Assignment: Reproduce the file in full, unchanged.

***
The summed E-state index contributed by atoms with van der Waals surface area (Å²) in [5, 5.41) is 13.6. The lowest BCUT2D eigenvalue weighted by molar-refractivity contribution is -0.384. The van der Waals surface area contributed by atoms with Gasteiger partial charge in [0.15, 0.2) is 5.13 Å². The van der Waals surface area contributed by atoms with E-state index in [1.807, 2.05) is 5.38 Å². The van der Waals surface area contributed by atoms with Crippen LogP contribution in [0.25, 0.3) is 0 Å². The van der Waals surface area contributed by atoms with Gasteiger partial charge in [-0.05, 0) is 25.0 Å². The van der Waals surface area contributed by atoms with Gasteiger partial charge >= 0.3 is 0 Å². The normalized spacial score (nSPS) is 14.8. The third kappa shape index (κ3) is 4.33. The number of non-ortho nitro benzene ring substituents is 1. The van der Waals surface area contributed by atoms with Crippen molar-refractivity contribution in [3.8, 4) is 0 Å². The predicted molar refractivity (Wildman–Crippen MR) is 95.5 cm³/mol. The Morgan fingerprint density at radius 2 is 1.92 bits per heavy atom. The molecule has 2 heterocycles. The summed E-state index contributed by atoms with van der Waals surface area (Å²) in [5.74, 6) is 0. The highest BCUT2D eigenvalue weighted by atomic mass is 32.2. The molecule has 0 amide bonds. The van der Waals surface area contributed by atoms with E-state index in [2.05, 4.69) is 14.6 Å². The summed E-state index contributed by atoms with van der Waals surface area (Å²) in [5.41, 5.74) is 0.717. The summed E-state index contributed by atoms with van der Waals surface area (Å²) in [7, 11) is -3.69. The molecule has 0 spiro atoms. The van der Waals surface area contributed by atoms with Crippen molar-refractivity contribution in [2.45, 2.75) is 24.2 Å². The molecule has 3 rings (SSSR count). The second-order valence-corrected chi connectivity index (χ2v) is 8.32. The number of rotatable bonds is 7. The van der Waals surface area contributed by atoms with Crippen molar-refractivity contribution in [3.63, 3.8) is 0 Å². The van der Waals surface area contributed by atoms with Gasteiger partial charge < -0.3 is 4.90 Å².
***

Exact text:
The summed E-state index contributed by atoms with van der Waals surface area (Å²) in [5, 5.41) is 13.6. The lowest BCUT2D eigenvalue weighted by molar-refractivity contribution is -0.384. The van der Waals surface area contributed by atoms with Gasteiger partial charge in [0.15, 0.2) is 5.13 Å². The van der Waals surface area contributed by atoms with E-state index in [1.807, 2.05) is 5.38 Å². The van der Waals surface area contributed by atoms with Crippen LogP contribution in [0.25, 0.3) is 0 Å². The van der Waals surface area contributed by atoms with Gasteiger partial charge in [-0.05, 0) is 25.0 Å². The van der Waals surface area contributed by atoms with Gasteiger partial charge >= 0.3 is 0 Å². The normalized spacial score (nSPS) is 14.8. The third kappa shape index (κ3) is 4.33. The number of non-ortho nitro benzene ring substituents is 1. The van der Waals surface area contributed by atoms with Crippen molar-refractivity contribution in [3.8, 4) is 0 Å². The predicted molar refractivity (Wildman–Crippen MR) is 95.5 cm³/mol. The Morgan fingerprint density at radius 2 is 1.92 bits per heavy atom. The molecule has 2 heterocycles. The summed E-state index contributed by atoms with van der Waals surface area (Å²) in [5.74, 6) is 0. The highest BCUT2D eigenvalue weighted by atomic mass is 32.2. The molecule has 0 amide bonds. The van der Waals surface area contributed by atoms with E-state index in [2.05, 4.69) is 14.6 Å². The summed E-state index contributed by atoms with van der Waals surface area (Å²) in [5.41, 5.74) is 0.717. The summed E-state index contributed by atoms with van der Waals surface area (Å²) in [7, 11) is -3.69. The molecule has 0 spiro atoms. The van der Waals surface area contributed by atoms with Crippen molar-refractivity contribution in [2.45, 2.75) is 24.2 Å². The molecule has 3 rings (SSSR count). The second-order valence-corrected chi connectivity index (χ2v) is 8.32. The number of rotatable bonds is 7. The van der Waals surface area contributed by atoms with Crippen molar-refractivity contribution in [3.63, 3.8) is 0 Å². The van der Waals surface area contributed by atoms with Gasteiger partial charge < -0.3 is 4.90 Å².